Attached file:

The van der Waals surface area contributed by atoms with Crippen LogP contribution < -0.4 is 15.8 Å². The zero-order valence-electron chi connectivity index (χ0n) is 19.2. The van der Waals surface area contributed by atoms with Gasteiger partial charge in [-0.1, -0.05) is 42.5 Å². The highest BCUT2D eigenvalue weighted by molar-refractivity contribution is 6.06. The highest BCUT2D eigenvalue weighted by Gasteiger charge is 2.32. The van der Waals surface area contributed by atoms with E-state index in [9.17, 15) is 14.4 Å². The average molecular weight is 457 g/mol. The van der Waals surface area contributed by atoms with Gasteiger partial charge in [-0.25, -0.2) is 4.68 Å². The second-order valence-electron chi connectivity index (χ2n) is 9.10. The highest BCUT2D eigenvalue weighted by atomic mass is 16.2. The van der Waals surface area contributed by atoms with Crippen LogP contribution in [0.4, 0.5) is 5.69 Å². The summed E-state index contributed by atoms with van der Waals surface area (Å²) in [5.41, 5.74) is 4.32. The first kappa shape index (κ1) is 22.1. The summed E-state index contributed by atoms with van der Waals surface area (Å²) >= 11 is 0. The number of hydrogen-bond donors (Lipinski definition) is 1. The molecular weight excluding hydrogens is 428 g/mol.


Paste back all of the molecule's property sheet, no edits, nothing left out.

The van der Waals surface area contributed by atoms with Crippen LogP contribution < -0.4 is 15.8 Å². The zero-order valence-electron chi connectivity index (χ0n) is 19.2. The van der Waals surface area contributed by atoms with Gasteiger partial charge in [-0.1, -0.05) is 42.5 Å². The highest BCUT2D eigenvalue weighted by molar-refractivity contribution is 6.06. The highest BCUT2D eigenvalue weighted by Gasteiger charge is 2.32. The van der Waals surface area contributed by atoms with E-state index in [9.17, 15) is 14.4 Å². The average molecular weight is 457 g/mol. The van der Waals surface area contributed by atoms with Gasteiger partial charge in [-0.25, -0.2) is 4.68 Å². The second-order valence-electron chi connectivity index (χ2n) is 9.10. The highest BCUT2D eigenvalue weighted by atomic mass is 16.2. The van der Waals surface area contributed by atoms with Crippen LogP contribution in [0.4, 0.5) is 5.69 Å². The summed E-state index contributed by atoms with van der Waals surface area (Å²) in [5.41, 5.74) is 4.32. The first kappa shape index (κ1) is 22.1. The summed E-state index contributed by atoms with van der Waals surface area (Å²) >= 11 is 0. The number of hydrogen-bond donors (Lipinski definition) is 1. The molecular weight excluding hydrogens is 428 g/mol.